Protecting workers from flash burns

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Protecting workers should be the highest priority for businesses, but recent incidents have shown workplaces overlook potential of injury or death as a result of arc and clothing ignition flashes. Non-compliance with testing and tagging regulation, ineffective control measures, untrained workers, poor repair and maintenance practices, and improper personal protective equipment (PPE) and clothing are all important risk factors that must be addressed and are often overlooked. A recent incident in Western Australia left an electrician with first-degree burns to the head, face and neck. An arc flash and blast occurred as a result of poor workplace procedures, with an investigation finding that many of the risk factors mentioned above had not been addressed. If you are a person conducting a business or undertaking (PCBU), or an interested worker, the following article will discuss flash burns, those at risk, OH&S standards, as well as tips on preventing flash burns.

 

WHAT IS THE PRIMARY CAUSE OF FLASH BURNS?

The primary cause of flash burns are risks associated with electrical hazards. When high voltage differences exist across a gap between conductors, this creates a powerful, high-amp current that travels through the air. A rapid release of large amounts of energy follows, which is known as an arc flash or arc blast. These arc flashes have recorded temperatures as high as 20,000 ̊C, and can cause serious injuries or death.

 

DO NOT OVERLOOK:

Workers who engage in welding, working hot metals, handling flammable liquids, gases or vapours are exposed to flash ignition and the inevitable risk of serious burns leading to death.

 

WHO IS AFFECTED?

Workers considered at risk are those working in:

  • Electrical Utilities
  • Electrical Maintenance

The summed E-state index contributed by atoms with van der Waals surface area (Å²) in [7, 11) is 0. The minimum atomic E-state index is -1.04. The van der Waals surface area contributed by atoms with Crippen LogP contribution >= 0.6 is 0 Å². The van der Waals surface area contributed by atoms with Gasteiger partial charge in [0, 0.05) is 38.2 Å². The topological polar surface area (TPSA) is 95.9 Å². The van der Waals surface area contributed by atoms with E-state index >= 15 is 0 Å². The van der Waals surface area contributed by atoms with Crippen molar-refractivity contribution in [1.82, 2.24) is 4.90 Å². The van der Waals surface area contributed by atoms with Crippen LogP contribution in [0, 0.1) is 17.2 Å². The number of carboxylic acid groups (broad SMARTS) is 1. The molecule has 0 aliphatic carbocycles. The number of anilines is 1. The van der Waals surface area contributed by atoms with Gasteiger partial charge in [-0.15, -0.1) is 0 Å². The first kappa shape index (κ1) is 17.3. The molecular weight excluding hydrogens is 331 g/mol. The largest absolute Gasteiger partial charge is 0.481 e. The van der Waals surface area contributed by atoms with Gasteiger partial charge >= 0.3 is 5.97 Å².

• Foundry & Smelter
  • Oil & Gas Industry
  • Volatile Chemical Manufacturing
  • All Welding Trades
  • Firefighters & Fire Support
  • Maritime Emergency
  • SES

A PCBU is responsible for identifying flash risks in the workplace. It is important that the PCBU carries out an effective risk assessment to ensure appropriate control measures are in place. Such control measures should include enforcing PPE requirements, which will be discussed below.

 

REFERENCE MATERIALS & STANDARDS

The US standard NFPA 70E is used as a credible guide in Australia. This resource, along with the AS/NZS 4836:2011, are useful for PCBUs looking to maintain electrical safety standards.

 

OTHER REFERENCES…

 

  • NFPA 70E:2009 - (US) Standard for Electrical Safety in the Workplace
  • ASNZS 4836:2011 Safe working on or near low-voltage electrical installations and equipment
  • ASTM F1506-10a - Standard Performance Specification for Flame Resistant and Arc Rated textile materials
  • ENA NENS 09-2006 - Selection, use and maintenance of personal protective equipment for electrical hazards
  • ASNZS 4967:2009/amdt 1:2010 - Protective clothing for firefighters

The highly regarded NFPA 70E uses two metrics for risk assessment that need explanation: